Over-the-counter (OTC) drugs are medications you can buy without a prescription. These medications are sold in pharmacies, grocery stores, and convenience stores. This is not to say that OTC drugs are harmless. Any drug can be dangerous if misused. Read More ›
Over-the-counter (OTC) drugs are medications you can buy without a prescription. These medications are sold in pharmacies, grocery stores, and convenience stores. This is not to say that OTC drugs are harmless. Any drug can be dangerous if misused. Taking more than one OTC drug at a time or mixing OTC drugs and prescription drugs can be harmful or reduce effectiveness. It is best to consult your pharmacist or doctor when taking OTC drugs. Also, combining alcohol with any drug can be dangerous and even fatal. The most common OTC drugs are pain relievers, cold and cough medications, antihistamines, antacids, and laxatives. These drugs can be very helpful, short-term solutions when used as instructed.
Pain Relievers (analgesics)
People use pain relievers or analgesics to relieve headaches, tooth pain, menstrual cramps, and aches from colds or flu. There are three major kinds of OTC analgesics: acetaminophen (TylenolŽ), ASA (AspirinŽ), and non-steroid anti-inflammatory drugs (for example, ibuprofen found in AdvilŽ).
Mild opioid painkillers such as codeine are often combined with ASA and acetaminophen to increase pain relief. You can buy some of these stronger pain relievers without a prescription, but are kept behind the counter and are available only through a pharmacist.
Cough and Cold Medications
These drugs are meant to relieve the symptoms of colds and flu, such as coughing, stuffy nose, aches, and fever. Some cold and allergy medications have ingredients that can be harmful when taken in large does. Effects can include nervousness, stomach upset, dizziness, and in rare cases, heart palpitations, headache and breathlessness.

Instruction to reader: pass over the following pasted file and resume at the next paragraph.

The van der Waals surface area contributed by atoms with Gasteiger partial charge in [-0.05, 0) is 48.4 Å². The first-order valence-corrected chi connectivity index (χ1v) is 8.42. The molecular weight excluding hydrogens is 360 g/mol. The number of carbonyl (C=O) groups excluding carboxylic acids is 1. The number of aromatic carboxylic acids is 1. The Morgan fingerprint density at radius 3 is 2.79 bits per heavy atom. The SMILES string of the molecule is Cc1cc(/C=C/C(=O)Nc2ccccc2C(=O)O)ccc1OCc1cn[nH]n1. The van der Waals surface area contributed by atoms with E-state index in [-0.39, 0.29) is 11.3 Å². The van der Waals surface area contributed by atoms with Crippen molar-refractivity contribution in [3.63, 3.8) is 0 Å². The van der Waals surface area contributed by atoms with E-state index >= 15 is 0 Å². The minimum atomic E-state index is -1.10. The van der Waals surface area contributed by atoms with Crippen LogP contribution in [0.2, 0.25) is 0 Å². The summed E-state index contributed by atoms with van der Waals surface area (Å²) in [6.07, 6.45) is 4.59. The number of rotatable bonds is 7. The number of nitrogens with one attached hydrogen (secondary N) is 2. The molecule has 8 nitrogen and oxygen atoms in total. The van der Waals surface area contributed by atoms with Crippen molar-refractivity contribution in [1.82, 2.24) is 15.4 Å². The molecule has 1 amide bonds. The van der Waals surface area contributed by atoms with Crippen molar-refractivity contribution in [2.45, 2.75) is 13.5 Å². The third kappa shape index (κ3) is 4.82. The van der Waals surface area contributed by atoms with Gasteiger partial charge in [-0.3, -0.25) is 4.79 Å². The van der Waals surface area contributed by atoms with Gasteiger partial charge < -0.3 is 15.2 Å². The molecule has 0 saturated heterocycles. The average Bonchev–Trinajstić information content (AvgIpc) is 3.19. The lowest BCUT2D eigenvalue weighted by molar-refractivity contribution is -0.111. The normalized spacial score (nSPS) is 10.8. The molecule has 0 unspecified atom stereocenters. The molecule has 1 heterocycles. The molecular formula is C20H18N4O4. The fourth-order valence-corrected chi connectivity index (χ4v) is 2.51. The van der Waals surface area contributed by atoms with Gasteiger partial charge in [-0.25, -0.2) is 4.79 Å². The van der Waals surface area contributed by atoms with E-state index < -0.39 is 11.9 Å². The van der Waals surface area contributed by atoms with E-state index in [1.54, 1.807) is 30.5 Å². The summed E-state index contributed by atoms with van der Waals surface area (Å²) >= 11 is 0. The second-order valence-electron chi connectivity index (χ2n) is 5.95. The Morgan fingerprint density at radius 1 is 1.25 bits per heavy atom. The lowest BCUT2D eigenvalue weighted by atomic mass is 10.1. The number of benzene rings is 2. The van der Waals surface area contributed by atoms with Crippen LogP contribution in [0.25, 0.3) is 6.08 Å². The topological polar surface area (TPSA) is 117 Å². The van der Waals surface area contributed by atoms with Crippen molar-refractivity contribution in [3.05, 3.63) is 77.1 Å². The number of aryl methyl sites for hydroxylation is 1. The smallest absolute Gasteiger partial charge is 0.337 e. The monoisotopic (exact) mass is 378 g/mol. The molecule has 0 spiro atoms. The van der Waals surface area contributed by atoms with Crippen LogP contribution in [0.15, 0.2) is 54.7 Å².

These medications are most often used to lessen or prevent allergic reactions. Large quantities of antihistamines can be harmful, especially if you take them with other depressants such as alcohol and codeine.
At recommended doses, antihistamines can cause drowsiness, dizziness, mild problems with concentrating, and sometimes nightmares, unusual excitement and nervousness (more common in children than adults), mild euphoria, blurred vision, ringing in the ears, and tremors.
Higher doses may make these effects stronger and, at very high doses, the effects can be severe. Symptoms include confusion, muscle twitching, hallucinations, tremors, flushed or red face, irregular heartbeat, feeling faint, and, rarely, convulsions. Large quantities of antihistamines can be dangerous for young children. All medications should be stored safely out of reach.
Antihistamines are also the main ingredients in many OTC sleeping aids. Dimenhydrinate (GravolŽ) is used to prevent motion sickness.
People use antacids to relieve pain from heartburn or an ulcer. Antacids should be used for a short time only, and can interfere with the absorption of other drugs. If you are taking other medications, check with your doctor or pharmacist before taking an antacid.
Laxatives are used for occasional constipation when bowel movements are infrequent or difficult. The most serious side effect of laxative use is developing a dependence on them for normal bowel function. Laxatives should not be given to children except on the advice of a doctor.